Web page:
The History of Separating Illegal Immigrant Children From Their Parents After They Cross the Border

By Rachel Alexander Published on June 20, 2018

Democrats call the Trump administration cruel for separating children from parents caught crossing the border illegally. Authorities separate the families so the parents can be jailed and prosecuted. The children are placed with relatives or other foster care.

Over 2,000 children have been separated from their parents since April under this policy. Reacting to pressure, Trump reversed this policy on Wednesday with an executive order.

Trump’s No Tolerance

Trump started the new “zero tolerance” policy in April. First time offenders are charged with misdemeanors. Repeat offenders are charged with a felony. Entering the country illegally is not merely a civil violation. First time offenders can be sentenced up to six months in jail.

The Supreme Court decided in the 1996 decision Flores v. Reno how illegal immigrant children should be treated. The policy favors release of the minors. It places children who remain in federal custody in the least restrictive environment.

They cannot be detained for more than 20 days. They cannot be jailed. If the parent pleads guilty to illegal entry, the family is reunited quickly and they are deported together. If the adult applies for asylum — which the Central Americans have little chance of getting — it slows the process down. Once the prosecution and incarceration process is finished, the family is reunited in civil detention and deported together.

This isn’t unusual. A parent who commits any crime in the U.S. that involves incarceration is separated from their children. Most other countries do this.

Not a New Policy

The zero tolerance policy dates back to the Bush administration. George W. Bush launched Operation Streamline in 2005. All illegal immigrants were put in jail, but exceptions were made for parents traveling with children.

The zero tolerance policy dates back to the Bush administration.

There was a dramatic increase in minors crossing the border illegally under the Obama administration due to Obama’s decision to allow legal status for the Dreamers. Those illegally crossing the border likely did not realize it did not apply to new arrivals. Under the Obama administration, illegal immigrants were less likely to be detained, as part of a “catch and release” policy. Some were released and fitted with a GPS ankle bracelet to ensure they returned for their court date. But many never showed up for the court hearing and disappeared into the U.S.

In 2014, the Obama administration housed the children in closed housing units while their parents were being processed. But after an outcry over images of children being held in temporary housing, a federal judge struck down the practice of detaining mothers with their children. The Ninth Circuit ruled that it violated the Flores agreement and was inhumane.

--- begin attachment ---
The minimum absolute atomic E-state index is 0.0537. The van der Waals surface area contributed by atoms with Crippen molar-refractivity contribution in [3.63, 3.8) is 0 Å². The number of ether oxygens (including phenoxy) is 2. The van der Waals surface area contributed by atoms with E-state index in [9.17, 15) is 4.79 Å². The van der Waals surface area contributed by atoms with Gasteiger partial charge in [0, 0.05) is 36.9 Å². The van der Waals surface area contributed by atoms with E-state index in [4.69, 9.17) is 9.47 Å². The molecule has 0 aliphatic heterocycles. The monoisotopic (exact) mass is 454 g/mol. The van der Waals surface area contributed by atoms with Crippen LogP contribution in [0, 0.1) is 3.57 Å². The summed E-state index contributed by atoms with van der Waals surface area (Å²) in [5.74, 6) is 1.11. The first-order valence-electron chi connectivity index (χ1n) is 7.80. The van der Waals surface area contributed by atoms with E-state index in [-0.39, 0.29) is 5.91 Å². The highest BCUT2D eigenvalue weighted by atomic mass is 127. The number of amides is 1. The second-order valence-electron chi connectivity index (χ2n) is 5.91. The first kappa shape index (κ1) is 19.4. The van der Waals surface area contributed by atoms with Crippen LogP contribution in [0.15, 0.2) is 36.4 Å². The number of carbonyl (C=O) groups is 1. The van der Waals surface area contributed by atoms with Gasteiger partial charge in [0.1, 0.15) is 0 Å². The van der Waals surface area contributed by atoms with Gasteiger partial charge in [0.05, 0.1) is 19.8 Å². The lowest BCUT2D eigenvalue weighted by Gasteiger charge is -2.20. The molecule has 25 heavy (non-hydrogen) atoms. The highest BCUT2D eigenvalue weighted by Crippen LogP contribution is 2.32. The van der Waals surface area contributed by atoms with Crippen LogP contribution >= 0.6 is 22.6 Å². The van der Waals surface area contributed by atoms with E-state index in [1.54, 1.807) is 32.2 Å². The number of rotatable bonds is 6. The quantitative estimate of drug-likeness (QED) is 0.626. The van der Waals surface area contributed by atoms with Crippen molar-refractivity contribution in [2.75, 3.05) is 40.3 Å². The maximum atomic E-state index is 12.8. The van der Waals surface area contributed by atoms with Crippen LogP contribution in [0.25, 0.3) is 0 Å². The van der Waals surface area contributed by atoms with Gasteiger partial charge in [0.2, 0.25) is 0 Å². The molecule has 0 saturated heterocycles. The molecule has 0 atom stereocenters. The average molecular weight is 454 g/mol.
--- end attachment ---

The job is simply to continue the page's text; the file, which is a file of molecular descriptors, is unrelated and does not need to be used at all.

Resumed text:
Ironically, the practice of keeping mothers with their children is what led to separating them. In 2016, the Ninth Circuit held that Flores did not require release of the parents.

Eighty percent of women and children who travel from Central America to the U.S. to enter illegally are raped along the way. Since 1995, 10,000 people have died while trying to sneak into our country. Encouraging this to continue, which often means embarking on a dangerous trip with smugglers to enter the country, means more will die and be raped. In addition, many of the adults and children coming over the border falsely pretend to be families.

Solutions

Sen. Ted Cruz, R-Texas, has proposed a bill that would house illegal immigrants with their children in detention centers together. This is how they were often treated under the Obama administration. His bill would also require that asylum requests be handled within 14 days. It would speed up deportations and double the number of immigration judges. More family detention centers would be built.

Sen. Ted Cruz, R-Texas, has proposed a bill that would house illegal immigrants with their children in detention centers together.

President Trump’s executive order is similar. He says he still expects Congress to follow with similar legislation. Some fear this approach will run afoul of the Flores case. A broader immigration bill being proposed would address some of this. It would allow children to be detained longer than 20 days.

Sen. Diane Feinstein, D-Calif., proposed a bill that would ban the separation of families at the border unless there is evidence that a child is being trafficked or abused by his or her parents. But there is no provision in it to ensure that the parents are prosecuted. It would likely revive catch and release.

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“Having children does not give you immunity from arrest and prosecution,” Attorney General Jeff Sessions said in a speech on Thursday in Fort Wayne, Ind. Separating families serves as a deterrent to entering the country illegally. If families come to the border and apply for asylum instead of crossing the border illegally, they will not be separated.

For the Democrats, who support amnesty, it’s not about stopping the practice of separating children from their parents. It’s about using the children as a ruse to release the parents into the U.S. so they can avoid the consequences of prosecution. Otherwise they would agree to Cruz’s bill, which keeps families together. It is very similar to the practice under the Obama administration.

Follow Rachel on Twitter at Rach_IC.

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